“The fabric is a shirting material, which is a lot thinner that what we normally work with, so we had to back it, then make sure we got all the patterns to line up,” he explained. “On the seats we used the signature horizontal Turnbull & Asser corduroy to make it a bit harder wearing. Overall in the car there are 12 different shirt fabrics!”
The hardest part of the project turned out to be the thinly striped cloth on the roof lining, which had to line up perfectly across the whole roof. Overall, the car was away for six month including its respray, with four to six weeks of trimming required by the guys at O’Rourke.
“It’s the first Panda we’ve done, and it was fun,” continued AJ. “It’s a simple car, not trying to be anything it isn’t. We all wanted to keep the cost down, and the Panda’s basic design was a big help when it came to trimming.”
The navy blue E-Type-style rear shelf with its secret compartments is perfect for taking the Turnbull & Asser experience on the road, and that’s exactly what the plan is for this car. Classic Driver was honoured to be the first to stretch the Panda’s legs, driving it to Jermyn Street to deliver it back to its owner and at the same time get our very own bespoke tailoring experience. More on that later…
The very happy owner has his sights set on driving the Panda down to The ICE in St Moritz at the end of February, and since we delivered it, has already been buzzing around London. The car will then go on a world tour, including supporting the Turnbull & Asser shop in New York and then maybe Sun Valley for the ski season. “It’s a bit like a real Panda that comes out of China and they take it around the world to get it pregnant!” jokes the Cowboy, who’s clearly keen to get a drive in his latest Pozzi Blue acquisition.
As we handed over the keys, we were welcomed through the hallowed doors of the flagship store that has been graced by US presidents, Winston Churchill, Prince Charles, James Bond and many more over the years. It was Lord Mountbatten who first brought a young Prince Charles into the shop for a shirt, and that eventually led to it earning the Royal Warrant it still holds.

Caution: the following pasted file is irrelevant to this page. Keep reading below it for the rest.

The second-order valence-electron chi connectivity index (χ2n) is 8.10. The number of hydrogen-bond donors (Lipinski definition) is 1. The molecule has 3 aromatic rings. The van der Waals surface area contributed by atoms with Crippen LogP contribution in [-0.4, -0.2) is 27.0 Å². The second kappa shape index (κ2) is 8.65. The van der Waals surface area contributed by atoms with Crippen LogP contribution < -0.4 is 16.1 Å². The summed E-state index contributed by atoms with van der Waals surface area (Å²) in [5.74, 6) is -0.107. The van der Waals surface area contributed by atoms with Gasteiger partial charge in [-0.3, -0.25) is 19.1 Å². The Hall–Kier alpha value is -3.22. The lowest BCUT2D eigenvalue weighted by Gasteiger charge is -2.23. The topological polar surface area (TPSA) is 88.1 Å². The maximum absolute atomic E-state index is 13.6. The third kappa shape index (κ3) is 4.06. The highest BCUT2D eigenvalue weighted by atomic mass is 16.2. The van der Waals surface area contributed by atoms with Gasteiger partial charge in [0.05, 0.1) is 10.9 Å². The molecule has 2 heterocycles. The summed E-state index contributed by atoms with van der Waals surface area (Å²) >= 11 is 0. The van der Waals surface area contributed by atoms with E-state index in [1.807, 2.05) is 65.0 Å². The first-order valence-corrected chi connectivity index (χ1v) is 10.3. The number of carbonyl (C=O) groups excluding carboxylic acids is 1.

Today, though, I’m getting measured for my first Turnbull & Asser shirt and there’s really only one colour to choose: Pozzi Blue, with a contrasting embroidered signature in Azzurro Metallizzato. In this world of click-to-buy, what a delight it is to be made to feel so special, standing in the shadows of heroes and thumbing through colour charts with your personal advisor. For the cuff, I choose the signature three buttons, and with my measurements taken, it’s time to be patient and wait the six weeks for it to be made.
In our automotive world, coach trimming is nothing new, but done right it’s incredibly special. How we treat our cars should also be how we treat ourselves: less disposable fashion, more special, high-quality items that tell a story. I’ll leave the final words to the Cowboy himself…
“There’s something very similar about these incredibly special companies. With true bespoke, you’re only limited by your imagination. It’s just a lovely, unique experience, and I wanted to bring those two worlds together. I hope you think we’ve achieved that goal.”